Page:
Joseph Smith, Jr., challenged the Saints to begin building the kingdom of God on earth by building a New Jerusalem first in Kirtland, Ohio, then in both Independence and Far West, Missouri, before the Saints finally settled along the Illinois banks of the Mississippi River in Nauvoo. Unquestionably, the rough yet bustling trading town of Independence represented the American frontier in 1831 when Joseph first visited it. But like Kirtland, that fatter-day New Jerusalem was set amid gentile neighbors. Joseph dreamed of a new order, yet the vision paid scant attention to gentile wishes and realities. The Saints eventually left both Kirtland and Independence after more than a little prodding by neighbors. Caldwell and Davies counties in northern Missouri allowed a little more isolation. However, gentiles were there, too, and strife was not long in coming.

But the more isolated Nauvoo setting was different, coming as it did after years of persecution and religious experimentation. It provided an opportunity for further evolution of Church practices and kingdom building. The Kirtland Temple had been primarily a place of public worship, a school for priesthood and members, and the headquarters for Church administration. Joseph’s plans for the Independence Temple were similar, but they expanded the single, Kirtland-like structure to twenty-four buildings that included space for the First Presidency and other leading quorums, for what was to become the Relief Society, and for a storehouse. Of course, those buildings were never built, even though the Saints purchased and dedicated about sixty-three acres of land before they were driven out of the county in late 1833. Even though Joseph’s vision of a frontier Zion—the New Jerusalem—changed, a temple always remained central in his plans.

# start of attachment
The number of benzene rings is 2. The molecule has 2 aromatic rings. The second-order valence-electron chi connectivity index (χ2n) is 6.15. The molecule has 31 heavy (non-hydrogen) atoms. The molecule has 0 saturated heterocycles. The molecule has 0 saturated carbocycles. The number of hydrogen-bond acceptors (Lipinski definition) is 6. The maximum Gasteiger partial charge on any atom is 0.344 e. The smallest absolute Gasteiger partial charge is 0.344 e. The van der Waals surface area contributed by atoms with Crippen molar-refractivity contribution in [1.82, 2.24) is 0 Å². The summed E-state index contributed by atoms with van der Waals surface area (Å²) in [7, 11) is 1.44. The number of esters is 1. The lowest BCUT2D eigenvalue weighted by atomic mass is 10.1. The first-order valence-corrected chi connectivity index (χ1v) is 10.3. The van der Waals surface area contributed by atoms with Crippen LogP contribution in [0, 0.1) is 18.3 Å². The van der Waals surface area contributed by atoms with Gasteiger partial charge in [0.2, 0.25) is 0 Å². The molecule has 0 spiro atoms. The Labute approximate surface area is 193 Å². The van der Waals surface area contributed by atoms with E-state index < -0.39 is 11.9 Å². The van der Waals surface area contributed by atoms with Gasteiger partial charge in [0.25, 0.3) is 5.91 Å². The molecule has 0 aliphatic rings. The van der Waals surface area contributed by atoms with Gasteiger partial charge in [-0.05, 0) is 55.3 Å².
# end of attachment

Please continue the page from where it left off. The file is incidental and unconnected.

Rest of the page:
The variety of historical models for the temple may lead us to wonder which will be the “right kind” of temple for the Reorganization in the 1990s. Should we copy the pattern for Kirtland, Independence, Far West, or Nauvoo? But the question is fundamentally wrong; all were right for their time and place. Therefore, the Independence Temple built by the Reorganized Church in the 1990s should not seek historical precedent, even though it will incorporate historical elements. Above all, it must be a temple for its time and place and institution—to actualize the dreams of the Saints. As a sacred space where all cultures can be at home, the temple must be at the figurative center of its faith community and must offer a vision of the cause of Zion appropriate for its day.

A New Jerusalem today must take into account more than a single city. It certainly cannot be limited to just one religious group, nor can it attempt the kind of economic, political, social, and theological separateness of Nauvoo, Joseph’s “City Beautiful,” which served as the forerunner for the nation/state of Deseret. Even the LDS Church was forced, eventually, to scale back the political scope of what was left of Deseret by accepting the 1890 Manifesto.

Our perspective today is much like that of the astronauts who first walked on the moon more than twenty years ago. Until that time, our horizons had been limited by how far up the side of the mountain we climbed or how far into the atmosphere our planes soared. But when we stood on the moon with those astronauts and looked out on a new horizon, we saw for the first time our beautiful blue-and-white planet hanging in the darkness of space. In a spiritual sense, we saw Zion for the first time, too, encompassing the entire globe. And we finally realized (notwithstanding the work of scientific pioneers like Galileo, Copernicus, and Newton) that it is the Creator and not creation that provides the axis of the universe. This expanded and glorious vision of Zion shall have a temple at its center, serving as the crossroads of divine grace and human experience.